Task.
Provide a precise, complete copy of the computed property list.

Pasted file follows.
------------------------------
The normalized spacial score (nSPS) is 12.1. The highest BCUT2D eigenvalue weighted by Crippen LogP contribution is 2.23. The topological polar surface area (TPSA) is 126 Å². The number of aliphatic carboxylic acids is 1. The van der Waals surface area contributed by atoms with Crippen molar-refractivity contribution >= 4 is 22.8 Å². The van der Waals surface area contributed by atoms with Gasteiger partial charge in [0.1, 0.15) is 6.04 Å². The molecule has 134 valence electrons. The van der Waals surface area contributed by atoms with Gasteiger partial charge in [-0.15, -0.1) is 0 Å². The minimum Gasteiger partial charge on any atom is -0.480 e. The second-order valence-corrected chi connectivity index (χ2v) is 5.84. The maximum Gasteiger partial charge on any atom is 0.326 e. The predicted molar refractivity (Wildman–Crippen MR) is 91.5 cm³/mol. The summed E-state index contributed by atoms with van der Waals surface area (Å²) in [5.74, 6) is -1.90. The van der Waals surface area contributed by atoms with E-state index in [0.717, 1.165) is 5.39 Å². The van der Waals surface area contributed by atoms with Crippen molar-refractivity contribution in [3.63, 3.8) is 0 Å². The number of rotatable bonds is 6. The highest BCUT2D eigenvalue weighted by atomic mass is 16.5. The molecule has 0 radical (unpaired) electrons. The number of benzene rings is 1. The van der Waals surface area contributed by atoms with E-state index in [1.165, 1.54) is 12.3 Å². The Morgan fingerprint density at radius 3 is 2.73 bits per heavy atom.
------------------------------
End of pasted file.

The normalized spacial score (nSPS) is 12.1. The highest BCUT2D eigenvalue weighted by Crippen LogP contribution is 2.23. The topological polar surface area (TPSA) is 126 Å². The number of aliphatic carboxylic acids is 1. The van der Waals surface area contributed by atoms with Crippen molar-refractivity contribution >= 4 is 22.8 Å². The van der Waals surface area contributed by atoms with Gasteiger partial charge in [0.1, 0.15) is 6.04 Å². The molecule has 134 valence electrons. The van der Waals surface area contributed by atoms with Gasteiger partial charge in [-0.15, -0.1) is 0 Å². The minimum Gasteiger partial charge on any atom is -0.480 e. The second-order valence-corrected chi connectivity index (χ2v) is 5.84. The maximum Gasteiger partial charge on any atom is 0.326 e. The predicted molar refractivity (Wildman–Crippen MR) is 91.5 cm³/mol. The summed E-state index contributed by atoms with van der Waals surface area (Å²) in [5.74, 6) is -1.90. The van der Waals surface area contributed by atoms with E-state index in [0.717, 1.165) is 5.39 Å². The van der Waals surface area contributed by atoms with Crippen molar-refractivity contribution in [3.63, 3.8) is 0 Å². The number of rotatable bonds is 6. The highest BCUT2D eigenvalue weighted by atomic mass is 16.5. The molecule has 0 radical (unpaired) electrons. The number of benzene rings is 1. The van der Waals surface area contributed by atoms with E-state index in [1.165, 1.54) is 12.3 Å². The Morgan fingerprint density at radius 3 is 2.73 bits per heavy atom.